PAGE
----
Statistical analysis was performed in IBM SPSS Statistics (version 27) and depicted by Graph PadPrism 7 software. Kolmogorov–Smirnov test was used to assess normality of the data, and log transformation was used when the data were not normally distributed. Statistical differences in data including TEER at one time point, FITC–dextran, Lucifer Yellow and LPS translocation were analyzed using one-way ANOVA with Tukey's honest significant difference post hoc test. TEER buildup over time and in the presence of inhibitors were analyzed using two-way ANOVA with Dunnett's post hoc test. The effect of L. plantarum on TEER was determined by calculating the fold change (42 h versus 0 h) and analyzing statistical differences using an independent two-tailed unpaired t-test. Western blots were quantified by normalizing the intensity of the target protein with the intensity of the housekeeping protein, setting the WT samples as a reference, and performing a one-sample two-tailed unpaired t-test. Microscopy images quantification was done using one-way ANOVA with Dunnett's correction and compared to the WT 1 cell line (control). For statistical analysis of the MUC13 populations on the lateral and apical membranes, an independent two-tailed unpaired t-test was used. All graphs depict the mean and standard error of the mean (s.e.m.) of at least three independent experiments. Results of all performed statistical tests are depicted in the figures. A P-value of <0.05 was considered significant. *P<0.05; **P<0.01; ***P<0.001; ****P<0.0001.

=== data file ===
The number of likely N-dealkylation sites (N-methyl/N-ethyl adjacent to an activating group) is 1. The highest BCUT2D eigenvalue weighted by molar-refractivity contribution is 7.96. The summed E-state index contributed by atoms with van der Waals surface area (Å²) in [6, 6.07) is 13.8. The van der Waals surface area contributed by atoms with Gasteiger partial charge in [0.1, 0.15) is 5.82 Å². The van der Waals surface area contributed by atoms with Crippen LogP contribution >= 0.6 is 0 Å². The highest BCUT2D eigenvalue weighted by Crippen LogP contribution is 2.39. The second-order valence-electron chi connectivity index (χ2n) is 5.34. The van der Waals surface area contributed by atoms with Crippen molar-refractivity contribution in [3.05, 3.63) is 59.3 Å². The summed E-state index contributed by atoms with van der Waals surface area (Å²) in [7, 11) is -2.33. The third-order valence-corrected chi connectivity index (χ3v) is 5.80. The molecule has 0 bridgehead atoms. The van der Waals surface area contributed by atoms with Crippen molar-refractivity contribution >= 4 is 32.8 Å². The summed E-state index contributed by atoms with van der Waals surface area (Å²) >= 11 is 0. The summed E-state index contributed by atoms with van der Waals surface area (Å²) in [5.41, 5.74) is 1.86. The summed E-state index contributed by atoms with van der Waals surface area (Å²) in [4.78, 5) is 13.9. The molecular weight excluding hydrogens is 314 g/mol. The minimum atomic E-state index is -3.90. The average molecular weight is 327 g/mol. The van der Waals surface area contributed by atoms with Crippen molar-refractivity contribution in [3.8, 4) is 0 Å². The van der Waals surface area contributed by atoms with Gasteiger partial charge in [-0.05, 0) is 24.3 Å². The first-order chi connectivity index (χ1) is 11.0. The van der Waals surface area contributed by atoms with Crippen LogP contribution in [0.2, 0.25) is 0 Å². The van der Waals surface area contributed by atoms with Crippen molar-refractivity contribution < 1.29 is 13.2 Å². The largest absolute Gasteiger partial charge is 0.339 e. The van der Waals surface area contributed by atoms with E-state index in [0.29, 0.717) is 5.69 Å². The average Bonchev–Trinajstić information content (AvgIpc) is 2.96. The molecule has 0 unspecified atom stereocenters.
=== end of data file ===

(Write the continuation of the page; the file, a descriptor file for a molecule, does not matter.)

Author contributions

Conceptualization: C.S.-P., D.A.C.S., W.W., K.S.; Methodology: C.S.-P., D.A.C.S., Z.M., E.P., B.W., R.W.W., W.W., K.S.; Software: R.W.W.; Validation: C.S.-P., K.S.; Formal analysis: C.S.-P., B.W.; Investigation: C.S.-P., D.A.C.S., Z.M., J.S., E.P., B.W., R.W.W.; Data curation: C.S.-P.; Writing - original draft: C.S.-P.; Writing - review & editing: C.S.-P., D.A.C.S., Z.M., J.S., B.W., R.W.W., W.W., J.P.M.v.P., K.S.; Visualization: C.S.-P., Z.M., B.W., R.W.W., W.W.; Supervision: D.A.C.S., J.P.M.v.P., K.S.; Project administration: C.S.-P., K.S.; Funding acquisition: K.S.

Funding

C.S.-P. is supported by a ZonMw TOP grant that was awarded to K.S. and T. Geijtenbeek (grant number 91218017). K.S. has received funding from the European Research Council (ERC) under the European Union's Horizon 2020 research and innovation program (ERC-2019-STG 852452), by which D.A.C.S. and J.S. are supported. Open Access funding provided by Utrecht University. Deposited in PMC for immediate release.

Data availability

Raw proteomics data have been deposited to the ProteomeXchange Consortium with the dataset identifier PXD029606.

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Competing interests

The authors declare no competing or financial interests.